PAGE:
“Wicked: The Untold Story of the Witches of Oz” is an award-winning Broadway musical with music and lyrics by Stephan Schwartz and book by Winnie Holzman, based on Gregory Maguire’s extraordinary 1995 novel that forever changes your view of the classic Wizard of Oz. Spinning the coming-of-age tale of two unlikely friends (or foes), “Wicked” delivers a stunning, tumultuous backstory that is relevant to us all as our favorite witches experience the struggle of growing up, pain of a love rivalry, consequence of a corrupt government and ultimately, the true meaning of friendship. In a timely reminder that “there’s no place like home,” Broadway in Cincinnati’s “Wicked” soars into the Aronoff Center with breathtaking set and costume designs, phenomenal talent, and a story that takes you on a heartbreaking yet hilarious journey through Oz.
In a show that is fabulous on all levels, why don’t we start with the most fabulous of all? Elphaba and Galinda (aka Glinda), who view the world from opposing points of view and drastically different personalities, steal your heart from the first note and manage to convince you that the line between good and evil is a lot thinner and harder to decipher than you may think. Elphaba, played superbly by Chelsea Emma Franko (filling in for Jessica Vosk), will make you laugh as much as you cry with her hilarious, emotive acting and a voice that soars even higher than she does when she tries “Defying Gravity” (which my daughter has still not stopped singing). Galinda, played with flawless, Legally Blonde-esque humor by Ginna Claire Mason, quite possibly makes the show with her wickedly accurate portrayal of a bubbly blonde with hidden depths and a voice that ranges from hilariously perky in “Popular” (my 7-year-old’s FAVORITE song!) to heart-wrenchingly beautiful in “For Good.” Together, they transform any preconceived notions you may have had about the Land of Oz and take you on the best possible journey of discovery, betrayal and friendship. They remind us that “people come into our lives for a reason,” and that “everyone deserves a chance to fly,” even—and maybe especially—if they look and act different than us.
While our two favorite witches steal the show, the rest of the ensemble cast make it possible for them to do so. Isabel Keating, as Madame Morrible, is deliciously horrible on so many levels that you are hard-pressed to not cackle upon her every appearance. Boq (Sam Seferian) and Nessarose (Catherine Charlebois) deliver their understated and complicated characters to perfection, enabling genuine surprise at their ultimate transformation, even for those of us who know the story well. But by far the most noble (and surprising) of characters is Fiyero, played by Captain America-esque Jon Robert Hall with a swoon-worthy appearance, melodically beautiful voice, and who proves the truth antithesis of his hilarious line, “I’m a hundred percent callow and deeply shallow.” The connection of the main characters, coupled with the razzle-dazzle ensemble of flying monkeys, students and the denizens of Emerald City, will make you wish for an opportunity to visit Oz. The confluence of circumstances, corruption and choices help everyone to understand that there are “shades of green” to us all.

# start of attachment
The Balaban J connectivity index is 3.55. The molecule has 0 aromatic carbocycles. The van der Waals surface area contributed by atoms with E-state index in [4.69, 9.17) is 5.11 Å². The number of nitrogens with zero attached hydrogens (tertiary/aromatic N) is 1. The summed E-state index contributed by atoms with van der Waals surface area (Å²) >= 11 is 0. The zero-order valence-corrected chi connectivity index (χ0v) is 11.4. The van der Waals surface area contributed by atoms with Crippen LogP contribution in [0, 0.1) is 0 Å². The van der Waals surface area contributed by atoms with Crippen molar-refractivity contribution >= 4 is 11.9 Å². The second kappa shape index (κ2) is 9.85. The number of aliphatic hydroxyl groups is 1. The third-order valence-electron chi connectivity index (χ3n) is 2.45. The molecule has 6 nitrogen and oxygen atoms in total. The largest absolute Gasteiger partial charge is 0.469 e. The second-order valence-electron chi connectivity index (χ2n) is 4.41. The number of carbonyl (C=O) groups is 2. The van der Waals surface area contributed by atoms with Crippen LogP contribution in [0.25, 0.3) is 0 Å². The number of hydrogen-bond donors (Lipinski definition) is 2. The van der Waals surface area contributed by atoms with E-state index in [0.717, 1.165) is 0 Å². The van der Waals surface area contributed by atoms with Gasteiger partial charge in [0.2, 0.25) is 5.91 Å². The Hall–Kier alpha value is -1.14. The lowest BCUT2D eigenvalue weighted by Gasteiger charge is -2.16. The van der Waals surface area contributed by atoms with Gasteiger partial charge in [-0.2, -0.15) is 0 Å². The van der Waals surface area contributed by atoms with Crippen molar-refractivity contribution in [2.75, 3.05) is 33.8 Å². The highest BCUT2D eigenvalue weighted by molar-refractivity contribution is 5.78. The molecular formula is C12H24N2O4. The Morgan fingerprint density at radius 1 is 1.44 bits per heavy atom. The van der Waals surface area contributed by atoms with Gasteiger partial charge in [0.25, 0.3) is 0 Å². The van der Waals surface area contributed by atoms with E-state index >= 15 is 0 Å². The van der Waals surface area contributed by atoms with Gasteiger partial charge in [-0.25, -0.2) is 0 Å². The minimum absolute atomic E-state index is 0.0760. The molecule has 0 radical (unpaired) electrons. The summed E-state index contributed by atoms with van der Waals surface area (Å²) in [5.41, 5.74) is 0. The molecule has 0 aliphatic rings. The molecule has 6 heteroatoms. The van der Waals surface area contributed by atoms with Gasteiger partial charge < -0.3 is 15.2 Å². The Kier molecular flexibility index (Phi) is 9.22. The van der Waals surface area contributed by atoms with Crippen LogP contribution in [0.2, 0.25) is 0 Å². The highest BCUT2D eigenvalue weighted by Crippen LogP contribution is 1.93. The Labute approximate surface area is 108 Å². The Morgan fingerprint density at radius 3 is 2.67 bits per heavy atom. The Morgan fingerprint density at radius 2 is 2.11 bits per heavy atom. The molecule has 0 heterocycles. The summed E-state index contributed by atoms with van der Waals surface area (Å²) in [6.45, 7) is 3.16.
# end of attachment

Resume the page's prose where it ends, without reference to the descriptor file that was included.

However, the show would not be what it is without the amazing sets, costumes and effects. From bubbles and streamers to dragons and flying monkeys, this show delivers on the idea that “I don’t think we are in Kansas anymore.” For those with younger children and/or those who have recently watched a few too many trailers for Stephen King’s “It,” the monkeys are mildly terrifying until you realize that the underlying story is shining a light on the injustice of animal cruelty and the importance of allowing everyone, green and fuzzy alike, to have a voice. In a show where the music is breathtaking and every lyric is meaningful, the lighting and technical effects beautifully highlight critical moments in a way that will imprint them on your memory forever. The intricately woven tales, effects and callbacks to “The Wizard of Oz” create a figurative—and literal—twister of fate.
Similar to how the original 1939 film “The Wizard of Oz” changed our view of movies forever by introducing us to color, “Wicked” will change your view on what it means to experience a musical that hits every note. And for those paying close attention, the show is permeated with important life lessons, like my daughter’s personal favorite: “Some things I cannot change, but ‘til I try I’ll never know,” encouraging all of us to keep making a difference and standing up for what we believe in. I can find no better way to summarize our experience with “Wicked” than with the line, “Because I knew you, I have been changed for good.”
May you always feel green and strong enough to stand up for yourself and say, in the immortal words of Elphaba, “Well, we can’t all come and go by bubble!” Don’t miss “Wicked: The Untold Story of the Witches of Oz” at the Aronoff Center, running now through October 15. For those of you with foodie tendencies such as my own, don’t miss Boca’s prix fixe Wicked Pre-Theater Menu and Wicked-inspired Cocktails. It will leave you replete and filled with anticipatory happiness.
Christi Geary is the proud mom of two girls 10 and under, best friend and wife of her husband Brian, and an Associate Director at the Procter & Gamble Company focused on shopper and innovation insights and analytics. She enjoys art of all kinds, feeds an insatiable curiosity for learning, pursues different forms of exercise when she can find the time to balance out her foodie predilection, and delights in spending time with family and friends.